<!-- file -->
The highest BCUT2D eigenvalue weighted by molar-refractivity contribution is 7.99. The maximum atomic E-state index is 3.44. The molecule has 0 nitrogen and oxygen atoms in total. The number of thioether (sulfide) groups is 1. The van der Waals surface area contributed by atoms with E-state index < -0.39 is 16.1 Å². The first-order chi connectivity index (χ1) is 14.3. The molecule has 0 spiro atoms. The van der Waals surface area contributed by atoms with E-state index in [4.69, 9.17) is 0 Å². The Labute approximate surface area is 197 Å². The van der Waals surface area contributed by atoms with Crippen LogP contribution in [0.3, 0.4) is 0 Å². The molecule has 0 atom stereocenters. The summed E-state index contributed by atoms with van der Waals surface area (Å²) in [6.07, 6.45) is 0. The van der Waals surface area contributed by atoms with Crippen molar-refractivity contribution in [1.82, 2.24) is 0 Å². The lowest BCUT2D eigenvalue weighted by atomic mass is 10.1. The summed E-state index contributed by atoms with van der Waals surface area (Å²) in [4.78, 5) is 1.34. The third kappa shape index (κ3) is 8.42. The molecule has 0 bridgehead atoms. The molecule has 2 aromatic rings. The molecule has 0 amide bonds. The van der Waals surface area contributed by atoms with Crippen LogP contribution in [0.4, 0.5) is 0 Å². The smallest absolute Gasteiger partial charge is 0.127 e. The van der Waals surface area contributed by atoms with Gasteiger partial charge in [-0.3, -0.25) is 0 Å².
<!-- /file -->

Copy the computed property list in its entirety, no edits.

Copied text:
The highest BCUT2D eigenvalue weighted by molar-refractivity contribution is 7.99. The maximum atomic E-state index is 3.44. The molecule has 0 nitrogen and oxygen atoms in total. The number of thioether (sulfide) groups is 1. The van der Waals surface area contributed by atoms with E-state index < -0.39 is 16.1 Å². The first-order chi connectivity index (χ1) is 14.3. The molecule has 0 spiro atoms. The van der Waals surface area contributed by atoms with E-state index in [4.69, 9.17) is 0 Å². The Labute approximate surface area is 197 Å². The van der Waals surface area contributed by atoms with Crippen LogP contribution in [0.3, 0.4) is 0 Å². The molecule has 0 atom stereocenters. The summed E-state index contributed by atoms with van der Waals surface area (Å²) in [6.07, 6.45) is 0. The van der Waals surface area contributed by atoms with Crippen molar-refractivity contribution in [1.82, 2.24) is 0 Å². The lowest BCUT2D eigenvalue weighted by atomic mass is 10.1. The summed E-state index contributed by atoms with van der Waals surface area (Å²) in [4.78, 5) is 1.34. The third kappa shape index (κ3) is 8.42. The molecule has 0 bridgehead atoms. The molecule has 2 aromatic rings. The molecule has 0 amide bonds. The van der Waals surface area contributed by atoms with Crippen LogP contribution in [0.4, 0.5) is 0 Å². The smallest absolute Gasteiger partial charge is 0.127 e. The van der Waals surface area contributed by atoms with Gasteiger partial charge in [-0.3, -0.25) is 0 Å².